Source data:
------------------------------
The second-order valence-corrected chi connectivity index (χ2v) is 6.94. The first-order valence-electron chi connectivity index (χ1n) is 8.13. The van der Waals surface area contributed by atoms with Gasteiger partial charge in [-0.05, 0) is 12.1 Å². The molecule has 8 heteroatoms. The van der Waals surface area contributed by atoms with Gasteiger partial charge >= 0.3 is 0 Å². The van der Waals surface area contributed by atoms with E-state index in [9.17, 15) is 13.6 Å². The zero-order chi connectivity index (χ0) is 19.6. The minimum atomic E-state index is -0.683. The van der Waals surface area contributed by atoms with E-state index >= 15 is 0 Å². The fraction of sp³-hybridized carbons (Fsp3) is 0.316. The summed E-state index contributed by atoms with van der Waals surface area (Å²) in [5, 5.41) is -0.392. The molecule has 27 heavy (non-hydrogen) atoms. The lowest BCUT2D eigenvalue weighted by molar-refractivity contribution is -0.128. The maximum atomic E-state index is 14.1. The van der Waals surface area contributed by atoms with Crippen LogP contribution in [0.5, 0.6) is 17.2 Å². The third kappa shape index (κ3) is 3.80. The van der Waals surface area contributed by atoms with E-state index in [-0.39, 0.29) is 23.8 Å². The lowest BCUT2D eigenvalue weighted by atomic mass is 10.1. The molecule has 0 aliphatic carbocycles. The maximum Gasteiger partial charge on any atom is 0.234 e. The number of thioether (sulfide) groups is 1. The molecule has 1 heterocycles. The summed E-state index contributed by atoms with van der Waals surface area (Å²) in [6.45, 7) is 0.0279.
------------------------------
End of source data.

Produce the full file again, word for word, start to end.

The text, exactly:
The second-order valence-corrected chi connectivity index (χ2v) is 6.94. The first-order valence-electron chi connectivity index (χ1n) is 8.13. The van der Waals surface area contributed by atoms with Gasteiger partial charge in [-0.05, 0) is 12.1 Å². The molecule has 8 heteroatoms. The van der Waals surface area contributed by atoms with Gasteiger partial charge >= 0.3 is 0 Å². The van der Waals surface area contributed by atoms with E-state index in [9.17, 15) is 13.6 Å². The zero-order chi connectivity index (χ0) is 19.6. The minimum atomic E-state index is -0.683. The van der Waals surface area contributed by atoms with E-state index >= 15 is 0 Å². The fraction of sp³-hybridized carbons (Fsp3) is 0.316. The summed E-state index contributed by atoms with van der Waals surface area (Å²) in [5, 5.41) is -0.392. The molecule has 27 heavy (non-hydrogen) atoms. The lowest BCUT2D eigenvalue weighted by molar-refractivity contribution is -0.128. The maximum atomic E-state index is 14.1. The van der Waals surface area contributed by atoms with Crippen LogP contribution in [0.5, 0.6) is 17.2 Å². The third kappa shape index (κ3) is 3.80. The van der Waals surface area contributed by atoms with E-state index in [-0.39, 0.29) is 23.8 Å². The lowest BCUT2D eigenvalue weighted by atomic mass is 10.1. The molecule has 0 aliphatic carbocycles. The maximum Gasteiger partial charge on any atom is 0.234 e. The number of thioether (sulfide) groups is 1. The molecule has 1 heterocycles. The summed E-state index contributed by atoms with van der Waals surface area (Å²) in [6.45, 7) is 0.0279.